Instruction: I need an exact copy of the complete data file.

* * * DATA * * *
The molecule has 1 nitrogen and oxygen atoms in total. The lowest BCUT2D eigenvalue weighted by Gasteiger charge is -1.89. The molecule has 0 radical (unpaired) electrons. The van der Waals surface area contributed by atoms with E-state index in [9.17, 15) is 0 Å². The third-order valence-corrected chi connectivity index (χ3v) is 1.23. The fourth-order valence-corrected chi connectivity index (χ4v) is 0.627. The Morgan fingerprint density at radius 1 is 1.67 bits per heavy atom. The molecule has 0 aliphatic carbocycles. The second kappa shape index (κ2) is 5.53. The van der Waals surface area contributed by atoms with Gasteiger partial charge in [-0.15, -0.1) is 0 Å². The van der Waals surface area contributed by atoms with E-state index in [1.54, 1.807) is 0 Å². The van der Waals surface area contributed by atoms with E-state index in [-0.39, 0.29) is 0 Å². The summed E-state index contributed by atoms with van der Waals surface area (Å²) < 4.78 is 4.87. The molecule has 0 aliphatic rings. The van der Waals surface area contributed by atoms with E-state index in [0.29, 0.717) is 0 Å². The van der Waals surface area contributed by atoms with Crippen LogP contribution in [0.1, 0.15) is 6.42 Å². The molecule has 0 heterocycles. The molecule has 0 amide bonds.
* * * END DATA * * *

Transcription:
The molecule has 1 nitrogen and oxygen atoms in total. The lowest BCUT2D eigenvalue weighted by Gasteiger charge is -1.89. The molecule has 0 radical (unpaired) electrons. The van der Waals surface area contributed by atoms with E-state index in [9.17, 15) is 0 Å². The third-order valence-corrected chi connectivity index (χ3v) is 1.23. The fourth-order valence-corrected chi connectivity index (χ4v) is 0.627. The Morgan fingerprint density at radius 1 is 1.67 bits per heavy atom. The molecule has 0 aliphatic carbocycles. The second kappa shape index (κ2) is 5.53. The van der Waals surface area contributed by atoms with Gasteiger partial charge in [-0.15, -0.1) is 0 Å². The van der Waals surface area contributed by atoms with E-state index in [1.54, 1.807) is 0 Å². The van der Waals surface area contributed by atoms with E-state index in [-0.39, 0.29) is 0 Å². The summed E-state index contributed by atoms with van der Waals surface area (Å²) < 4.78 is 4.87. The molecule has 0 aliphatic rings. The van der Waals surface area contributed by atoms with E-state index in [0.29, 0.717) is 0 Å². The van der Waals surface area contributed by atoms with Crippen LogP contribution in [0.1, 0.15) is 6.42 Å². The molecule has 0 heterocycles. The molecule has 0 amide bonds.